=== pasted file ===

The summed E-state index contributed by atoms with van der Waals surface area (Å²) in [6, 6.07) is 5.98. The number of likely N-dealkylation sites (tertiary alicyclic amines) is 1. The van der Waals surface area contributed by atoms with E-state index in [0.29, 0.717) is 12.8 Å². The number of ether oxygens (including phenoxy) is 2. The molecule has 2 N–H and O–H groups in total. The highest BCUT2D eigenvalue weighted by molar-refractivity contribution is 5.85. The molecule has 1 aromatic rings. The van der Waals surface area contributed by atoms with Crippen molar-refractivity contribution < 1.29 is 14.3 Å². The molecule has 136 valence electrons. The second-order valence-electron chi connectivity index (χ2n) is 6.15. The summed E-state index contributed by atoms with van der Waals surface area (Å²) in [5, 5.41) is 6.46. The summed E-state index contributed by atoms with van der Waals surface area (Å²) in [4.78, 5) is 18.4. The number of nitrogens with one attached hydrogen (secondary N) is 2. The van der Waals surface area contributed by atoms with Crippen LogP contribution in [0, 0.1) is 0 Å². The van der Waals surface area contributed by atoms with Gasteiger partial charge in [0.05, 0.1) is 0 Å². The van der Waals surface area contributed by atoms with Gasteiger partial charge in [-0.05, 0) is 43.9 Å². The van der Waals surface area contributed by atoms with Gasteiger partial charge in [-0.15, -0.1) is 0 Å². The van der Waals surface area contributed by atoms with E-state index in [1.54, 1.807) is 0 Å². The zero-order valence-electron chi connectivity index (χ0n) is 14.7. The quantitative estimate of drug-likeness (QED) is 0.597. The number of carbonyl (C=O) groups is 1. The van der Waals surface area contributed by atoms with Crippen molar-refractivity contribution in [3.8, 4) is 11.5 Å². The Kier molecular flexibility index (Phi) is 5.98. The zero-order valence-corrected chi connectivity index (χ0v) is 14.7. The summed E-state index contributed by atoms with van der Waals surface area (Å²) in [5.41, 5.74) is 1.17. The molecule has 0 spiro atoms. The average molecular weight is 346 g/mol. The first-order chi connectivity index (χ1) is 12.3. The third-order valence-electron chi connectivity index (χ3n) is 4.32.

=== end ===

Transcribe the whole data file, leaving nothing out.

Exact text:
The summed E-state index contributed by atoms with van der Waals surface area (Å²) in [6, 6.07) is 5.98. The number of likely N-dealkylation sites (tertiary alicyclic amines) is 1. The van der Waals surface area contributed by atoms with E-state index in [0.29, 0.717) is 12.8 Å². The number of ether oxygens (including phenoxy) is 2. The molecule has 2 N–H and O–H groups in total. The highest BCUT2D eigenvalue weighted by molar-refractivity contribution is 5.85. The molecule has 1 aromatic rings. The van der Waals surface area contributed by atoms with Crippen molar-refractivity contribution < 1.29 is 14.3 Å². The molecule has 136 valence electrons. The second-order valence-electron chi connectivity index (χ2n) is 6.15. The summed E-state index contributed by atoms with van der Waals surface area (Å²) in [5, 5.41) is 6.46. The summed E-state index contributed by atoms with van der Waals surface area (Å²) in [4.78, 5) is 18.4. The number of nitrogens with one attached hydrogen (secondary N) is 2. The van der Waals surface area contributed by atoms with Crippen LogP contribution in [0, 0.1) is 0 Å². The van der Waals surface area contributed by atoms with Gasteiger partial charge in [0.05, 0.1) is 0 Å². The van der Waals surface area contributed by atoms with Gasteiger partial charge in [-0.05, 0) is 43.9 Å². The van der Waals surface area contributed by atoms with Gasteiger partial charge in [-0.15, -0.1) is 0 Å². The van der Waals surface area contributed by atoms with E-state index in [1.54, 1.807) is 0 Å². The zero-order valence-electron chi connectivity index (χ0n) is 14.7. The quantitative estimate of drug-likeness (QED) is 0.597. The number of carbonyl (C=O) groups is 1. The van der Waals surface area contributed by atoms with Crippen molar-refractivity contribution in [3.8, 4) is 11.5 Å². The Kier molecular flexibility index (Phi) is 5.98. The zero-order valence-corrected chi connectivity index (χ0v) is 14.7. The summed E-state index contributed by atoms with van der Waals surface area (Å²) in [5.41, 5.74) is 1.17. The molecule has 0 spiro atoms. The average molecular weight is 346 g/mol. The first-order chi connectivity index (χ1) is 12.3. The third-order valence-electron chi connectivity index (χ3n) is 4.32.